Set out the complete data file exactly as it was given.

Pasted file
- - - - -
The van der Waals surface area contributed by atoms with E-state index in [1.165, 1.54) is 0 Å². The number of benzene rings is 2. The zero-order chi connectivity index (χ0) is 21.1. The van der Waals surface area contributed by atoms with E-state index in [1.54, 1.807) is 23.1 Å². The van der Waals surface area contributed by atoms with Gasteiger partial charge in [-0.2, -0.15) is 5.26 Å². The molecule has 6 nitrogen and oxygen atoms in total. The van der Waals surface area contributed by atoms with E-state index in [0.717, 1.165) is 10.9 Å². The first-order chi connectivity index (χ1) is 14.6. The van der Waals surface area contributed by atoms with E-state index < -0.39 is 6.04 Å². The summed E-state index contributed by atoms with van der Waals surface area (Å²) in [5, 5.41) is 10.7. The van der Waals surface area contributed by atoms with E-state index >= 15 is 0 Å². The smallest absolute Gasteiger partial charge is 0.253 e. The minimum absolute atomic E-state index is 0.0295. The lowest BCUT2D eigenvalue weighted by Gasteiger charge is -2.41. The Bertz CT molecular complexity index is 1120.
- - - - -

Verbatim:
The van der Waals surface area contributed by atoms with E-state index in [1.165, 1.54) is 0 Å². The number of benzene rings is 2. The zero-order chi connectivity index (χ0) is 21.1. The van der Waals surface area contributed by atoms with E-state index in [1.54, 1.807) is 23.1 Å². The van der Waals surface area contributed by atoms with Gasteiger partial charge in [-0.2, -0.15) is 5.26 Å². The molecule has 6 nitrogen and oxygen atoms in total. The van der Waals surface area contributed by atoms with E-state index in [0.717, 1.165) is 10.9 Å². The first-order chi connectivity index (χ1) is 14.6. The van der Waals surface area contributed by atoms with E-state index < -0.39 is 6.04 Å². The summed E-state index contributed by atoms with van der Waals surface area (Å²) in [5, 5.41) is 10.7. The van der Waals surface area contributed by atoms with E-state index >= 15 is 0 Å². The smallest absolute Gasteiger partial charge is 0.253 e. The minimum absolute atomic E-state index is 0.0295. The lowest BCUT2D eigenvalue weighted by Gasteiger charge is -2.41. The Bertz CT molecular complexity index is 1120.